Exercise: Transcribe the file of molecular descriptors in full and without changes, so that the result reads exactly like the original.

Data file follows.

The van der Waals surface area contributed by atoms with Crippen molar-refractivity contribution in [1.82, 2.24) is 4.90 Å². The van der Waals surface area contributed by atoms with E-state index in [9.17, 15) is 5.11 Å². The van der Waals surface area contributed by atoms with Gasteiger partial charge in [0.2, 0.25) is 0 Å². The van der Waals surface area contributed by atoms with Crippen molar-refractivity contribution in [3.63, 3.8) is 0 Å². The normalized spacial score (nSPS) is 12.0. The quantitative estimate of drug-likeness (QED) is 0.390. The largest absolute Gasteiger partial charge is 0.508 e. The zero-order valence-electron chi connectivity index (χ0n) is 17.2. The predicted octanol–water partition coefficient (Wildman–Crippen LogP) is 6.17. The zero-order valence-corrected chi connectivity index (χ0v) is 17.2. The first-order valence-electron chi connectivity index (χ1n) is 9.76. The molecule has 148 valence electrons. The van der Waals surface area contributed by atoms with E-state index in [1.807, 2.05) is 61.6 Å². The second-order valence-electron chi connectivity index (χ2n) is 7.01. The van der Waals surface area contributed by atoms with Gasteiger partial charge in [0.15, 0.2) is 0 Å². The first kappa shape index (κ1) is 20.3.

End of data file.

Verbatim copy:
The van der Waals surface area contributed by atoms with Crippen molar-refractivity contribution in [1.82, 2.24) is 4.90 Å². The van der Waals surface area contributed by atoms with E-state index in [9.17, 15) is 5.11 Å². The van der Waals surface area contributed by atoms with Gasteiger partial charge in [0.2, 0.25) is 0 Å². The van der Waals surface area contributed by atoms with Crippen molar-refractivity contribution in [3.63, 3.8) is 0 Å². The normalized spacial score (nSPS) is 12.0. The quantitative estimate of drug-likeness (QED) is 0.390. The largest absolute Gasteiger partial charge is 0.508 e. The zero-order valence-electron chi connectivity index (χ0n) is 17.2. The predicted octanol–water partition coefficient (Wildman–Crippen LogP) is 6.17. The zero-order valence-corrected chi connectivity index (χ0v) is 17.2. The first-order valence-electron chi connectivity index (χ1n) is 9.76. The molecule has 148 valence electrons. The van der Waals surface area contributed by atoms with E-state index in [1.807, 2.05) is 61.6 Å². The second-order valence-electron chi connectivity index (χ2n) is 7.01. The van der Waals surface area contributed by atoms with Gasteiger partial charge in [0.15, 0.2) is 0 Å². The first kappa shape index (κ1) is 20.3.